Why I left…(Parte Cuatro)

Image

“Everything is still the same,” I whispered to myself as my eyes circled around the room.

 The strange man shut the door and dropped my duffel bag on the floor. Judging by his expression and the beads of sweat building up on his nose, he seemed to be struggling. “What do you have in here?” he asked emphatically. I turned around and told him that I actually packed light. 

 

Feelings of nostalgia were much stronger inside than outside. Every detail was remarkably similar with how I remembered. The Spider plants and Peace Lilies that my mom placed along side the windowsills were still there. Our black, rickety entrainment unit housed the same ‘Sharp’ television that I watched cartoons on fifteen years ago. Surprisingly, the picture looked clear as ever. Even the reclining sofa with the pink, yellow and green flower prints was against the wall just like it had always been. Before my parents tragic divorce, thoughts of when my father would turn on the television and recline back in the sofa pierced my subconsciousness. One minute my father would ask for a glass of water and the next he would be asleep snoring with his mouth open. 

I shook my head several times from side to side in disbelief. I was unable to formulate a reasonable explanation as to why everything looked spot on like it did in the 1990’s. 

 

“Is everything okay?” the stranger asks as he put my black duffel bag into the closet and closed the door. “Yeah, I’m fine,” I replied. 

“Ha-ha, feels weird doesn’t it?” the stranger chuckled. “Huh?” I mumble, distracted as my eyes gazed into a scene that had been cryogenically preserved. “You know, being away for so long and then coming back to a familiar place,” he continued to say. “Oh that…yeah, it’s a little weird,” I say as I trip over my words.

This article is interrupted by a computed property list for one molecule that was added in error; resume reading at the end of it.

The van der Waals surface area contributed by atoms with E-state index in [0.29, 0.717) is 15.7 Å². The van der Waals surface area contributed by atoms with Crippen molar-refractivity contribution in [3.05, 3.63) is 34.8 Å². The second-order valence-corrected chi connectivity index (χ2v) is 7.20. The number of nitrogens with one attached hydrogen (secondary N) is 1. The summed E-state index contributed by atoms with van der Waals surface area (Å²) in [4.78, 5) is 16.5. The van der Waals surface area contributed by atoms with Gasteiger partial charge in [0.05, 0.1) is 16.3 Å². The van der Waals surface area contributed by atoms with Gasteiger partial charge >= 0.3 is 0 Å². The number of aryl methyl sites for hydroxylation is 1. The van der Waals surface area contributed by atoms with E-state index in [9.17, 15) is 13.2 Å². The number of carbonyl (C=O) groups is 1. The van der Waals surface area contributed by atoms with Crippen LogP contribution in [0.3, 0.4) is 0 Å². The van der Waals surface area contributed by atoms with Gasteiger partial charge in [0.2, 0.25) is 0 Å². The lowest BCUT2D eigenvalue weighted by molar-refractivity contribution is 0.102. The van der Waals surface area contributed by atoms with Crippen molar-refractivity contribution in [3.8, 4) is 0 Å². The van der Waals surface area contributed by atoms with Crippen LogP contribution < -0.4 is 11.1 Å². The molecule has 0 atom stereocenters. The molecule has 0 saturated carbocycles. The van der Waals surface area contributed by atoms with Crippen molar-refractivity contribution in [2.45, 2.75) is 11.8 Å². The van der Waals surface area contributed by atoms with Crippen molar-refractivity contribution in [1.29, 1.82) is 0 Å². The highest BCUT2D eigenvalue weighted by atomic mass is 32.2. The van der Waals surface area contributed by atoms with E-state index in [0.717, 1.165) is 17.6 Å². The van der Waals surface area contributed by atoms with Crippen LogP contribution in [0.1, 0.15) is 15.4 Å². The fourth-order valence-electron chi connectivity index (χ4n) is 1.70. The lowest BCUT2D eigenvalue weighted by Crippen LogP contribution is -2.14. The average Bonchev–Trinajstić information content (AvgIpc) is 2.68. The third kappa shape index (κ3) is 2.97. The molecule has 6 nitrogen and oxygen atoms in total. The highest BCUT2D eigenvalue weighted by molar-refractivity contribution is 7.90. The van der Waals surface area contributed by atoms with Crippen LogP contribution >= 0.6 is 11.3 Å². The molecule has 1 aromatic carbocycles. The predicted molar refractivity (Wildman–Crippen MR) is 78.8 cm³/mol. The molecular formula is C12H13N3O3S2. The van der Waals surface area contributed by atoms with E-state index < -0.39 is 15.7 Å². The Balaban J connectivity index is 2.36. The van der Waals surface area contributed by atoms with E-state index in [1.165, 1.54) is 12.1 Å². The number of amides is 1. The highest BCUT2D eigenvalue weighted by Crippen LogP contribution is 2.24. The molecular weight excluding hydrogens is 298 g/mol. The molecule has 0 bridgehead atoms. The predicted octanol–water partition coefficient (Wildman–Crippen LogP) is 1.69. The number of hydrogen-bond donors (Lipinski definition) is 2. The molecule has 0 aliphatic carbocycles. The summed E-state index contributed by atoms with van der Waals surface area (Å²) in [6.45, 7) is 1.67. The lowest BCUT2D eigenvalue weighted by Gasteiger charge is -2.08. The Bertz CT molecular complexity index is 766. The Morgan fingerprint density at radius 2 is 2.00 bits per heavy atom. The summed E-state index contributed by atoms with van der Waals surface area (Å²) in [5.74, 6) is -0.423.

Who was I kidding? He nailed it on the head. It felt awfully strange looking at the house that I grew up in and seeing everything virtually unchanged. Ostensibly, time rolled back to when I was sixteen again. Everything outside appeared to be untouched and so far the environment inside was following the same pattern. 

 

The front door leads straight into the living room. When I walked in the house the television was muted and ‘Sade’ was playing from a vinyl on an old turntable. I grew up listening to ‘Sade’. She was my mothers’ favorite singer. On school days I can remember exiting the bus and being able to hear ‘Sade’ and smell burning incense coming from the house. Hearing her sad, but angelic voice flow into my ears brought back memories that I didn’t know existed. 

 

“Hey Ade, come over this way. I want to introduce you to everyone.” he says with excitement. I shook my head out of the spell that Sade’s graceful voice so easily captured me in. Still knowing nothing about this man, I walked toward him following the path of his extended arm into his personal space. The stranger put his arm around my shoulder and pulled me in. “It feels really good to have you back,” he quietly said.

Advertisements

Leave a Reply

Fill in your details below or click an icon to log in:

WordPress.com Logo

You are commenting using your WordPress.com account. Log Out /  Change )

Google+ photo

You are commenting using your Google+ account. Log Out /  Change )

Twitter picture

You are commenting using your Twitter account. Log Out /  Change )

Facebook photo

You are commenting using your Facebook account. Log Out /  Change )

w

Connecting to %s